1st Lt. Richard Y. Newton’s crew was one of four mustered to search for Roche’s downed surveillance plane. When Newton’s turn came, his crew learned that six survivors had been spotted. A lifeboat had been dropped to one pair, which turned out to be Roche and O’Kelley. Newton’s crew on the RB-29 rescue mission, its radar broken, flew passes at 500 feet, dodging fog.
“It's totally dark, with no ambient light,” said Newton, 85, of St. Petersburg, Fla., “I realized how big the ocean is.”
Once they came across six lights in the water. Hoping it might be the missing airmen, Newton approached and dropped even lower.
“I turned the landing lights on, but it was an instant whiteout,” he said, and pulled up. A Navy launch boarded the vessel as Newton circled and discovered that it was a Russian fishing boat.
Newton, who in the 1970s would serve as a wing commander at Offutt Air Force Base, turned home to Yokota Air Base near Tokyo shortly before dawn. Before he left, he saw Roche being lifted aboard the Picking.
Suddenly John Roche was America's Cold War hero.
Little in Roche's background prepared him for the spotlight that would shine on him and his family, briefly and intensely.
He grew up around his father's pool hall in Newcastle, but his parents divorced when he was young. His mother, Agnes Roche, became an art teacher in Sioux City, Iowa. She moved to Washington, D.C., at the beginning of World War II to take a war job. John Roche graduated from high school there in 1942 and promptly joined the Army Air Forces.
He had been interested in flying for a long time.
“When he was a kid he was building model airplanes and flying them around,” recalled Wendall Hanson, 85, of Newcastle, who knew Roche as a child and would revive the friendship decades later.
Roche piloted B-17s in Europe. Once he safely landed a crippled aircraft in Belgium with three engines on fire. But friends died in combat, almost daily. Years later he would tell his son, Marty, that he and his crew had to harden themselves against the losses.
“You got kind of callous about it,” said Marty Roche, 60, of Jacksonville, Fla. “He didn't get all melancholy about his friends getting blown up.”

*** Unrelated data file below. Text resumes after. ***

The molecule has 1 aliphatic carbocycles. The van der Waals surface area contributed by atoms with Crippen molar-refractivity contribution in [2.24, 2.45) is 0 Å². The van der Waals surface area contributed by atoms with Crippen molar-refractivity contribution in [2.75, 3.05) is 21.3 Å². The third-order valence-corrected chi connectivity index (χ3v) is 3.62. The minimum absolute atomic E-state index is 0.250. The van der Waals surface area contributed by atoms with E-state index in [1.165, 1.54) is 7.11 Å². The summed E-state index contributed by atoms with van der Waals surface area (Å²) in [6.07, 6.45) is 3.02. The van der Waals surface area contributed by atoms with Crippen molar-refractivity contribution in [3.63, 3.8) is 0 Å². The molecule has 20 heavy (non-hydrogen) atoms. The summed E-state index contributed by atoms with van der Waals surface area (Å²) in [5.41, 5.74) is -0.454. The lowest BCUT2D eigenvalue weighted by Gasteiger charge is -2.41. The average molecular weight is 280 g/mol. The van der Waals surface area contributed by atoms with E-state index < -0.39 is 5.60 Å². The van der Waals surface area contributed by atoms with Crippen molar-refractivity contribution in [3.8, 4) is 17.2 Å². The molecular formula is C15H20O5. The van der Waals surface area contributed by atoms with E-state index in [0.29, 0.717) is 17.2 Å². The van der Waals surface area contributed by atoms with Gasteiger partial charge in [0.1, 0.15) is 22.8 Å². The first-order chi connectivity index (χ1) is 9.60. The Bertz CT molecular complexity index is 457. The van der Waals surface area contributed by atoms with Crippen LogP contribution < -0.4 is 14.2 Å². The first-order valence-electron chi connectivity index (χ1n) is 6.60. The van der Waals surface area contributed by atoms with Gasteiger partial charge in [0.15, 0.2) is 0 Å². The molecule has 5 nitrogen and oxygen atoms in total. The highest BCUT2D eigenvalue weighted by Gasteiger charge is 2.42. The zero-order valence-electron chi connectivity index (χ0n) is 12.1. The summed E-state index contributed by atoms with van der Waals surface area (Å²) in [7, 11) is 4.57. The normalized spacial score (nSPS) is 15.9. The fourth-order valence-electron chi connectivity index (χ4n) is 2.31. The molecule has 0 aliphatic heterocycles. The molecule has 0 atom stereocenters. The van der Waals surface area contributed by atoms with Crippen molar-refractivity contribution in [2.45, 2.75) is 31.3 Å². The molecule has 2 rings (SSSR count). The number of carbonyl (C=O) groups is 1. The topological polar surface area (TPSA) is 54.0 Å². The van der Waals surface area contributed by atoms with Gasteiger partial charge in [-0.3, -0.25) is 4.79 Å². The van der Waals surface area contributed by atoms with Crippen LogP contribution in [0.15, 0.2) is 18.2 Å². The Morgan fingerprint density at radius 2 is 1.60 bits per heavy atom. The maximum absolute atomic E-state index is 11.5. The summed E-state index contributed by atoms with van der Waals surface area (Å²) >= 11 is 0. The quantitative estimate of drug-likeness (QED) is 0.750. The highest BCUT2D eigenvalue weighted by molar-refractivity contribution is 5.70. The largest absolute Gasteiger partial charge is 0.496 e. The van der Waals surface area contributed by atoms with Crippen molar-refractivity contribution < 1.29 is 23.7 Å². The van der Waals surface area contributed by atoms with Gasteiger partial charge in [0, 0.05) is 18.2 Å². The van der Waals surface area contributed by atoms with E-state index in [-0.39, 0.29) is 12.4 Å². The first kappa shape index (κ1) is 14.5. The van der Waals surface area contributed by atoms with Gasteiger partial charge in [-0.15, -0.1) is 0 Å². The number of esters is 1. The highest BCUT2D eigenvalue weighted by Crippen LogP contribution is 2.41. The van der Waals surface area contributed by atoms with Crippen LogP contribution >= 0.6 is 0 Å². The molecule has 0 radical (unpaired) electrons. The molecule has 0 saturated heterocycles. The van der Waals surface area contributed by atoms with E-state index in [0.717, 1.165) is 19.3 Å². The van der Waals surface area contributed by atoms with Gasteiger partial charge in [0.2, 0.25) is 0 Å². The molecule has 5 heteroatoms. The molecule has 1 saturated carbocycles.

He loved to fly and stayed in the military after the war. World War II gave him the steel nerves to fly the RB-50 surveillance runs. His wife, Nadine, endured his long absences while raising a young family back home in the Washington area.
Daughter Teri, who was then 8, dimly remembers a hubbub of reporters and other visitors at their house right after the shootdown.
Teri recalls that a series of quick moves followed the shootdown. Her parents never explained. Military families didn't complain, and they didn't ask questions.
“I went to seven different schools in two years. We were all over the Midwest, (and) in the state of Washington,” she said. “Now, you'd say 'Well, they were probably hiding him.' ”
Teri and Marty say John Roche never spoke of the shootdown, or of his work. He traveled frequently, without explanation.
“He left — that was it,” Teri said. “We didn't know where he was.”
Roche retired from the Air Force in 1962. The family remained in Homestead, Fla., near his last duty station. He took a job as a Federal Aviation Administration safety inspector in Miami.
But Marty Roche said that was only part of the story. He said his father flew covert missions for Air America, an airline owned and operated by the CIA. For a time, he said, John Roche piloted a jet for the Shah of Iran.
In his spare time Roche flew a Piper Cherokee. Marty Roche said he got to see his dad's steel nerves one day in 1970 when they were flying a tourist-watching trip at 600 feet over the sands of Miami Beach.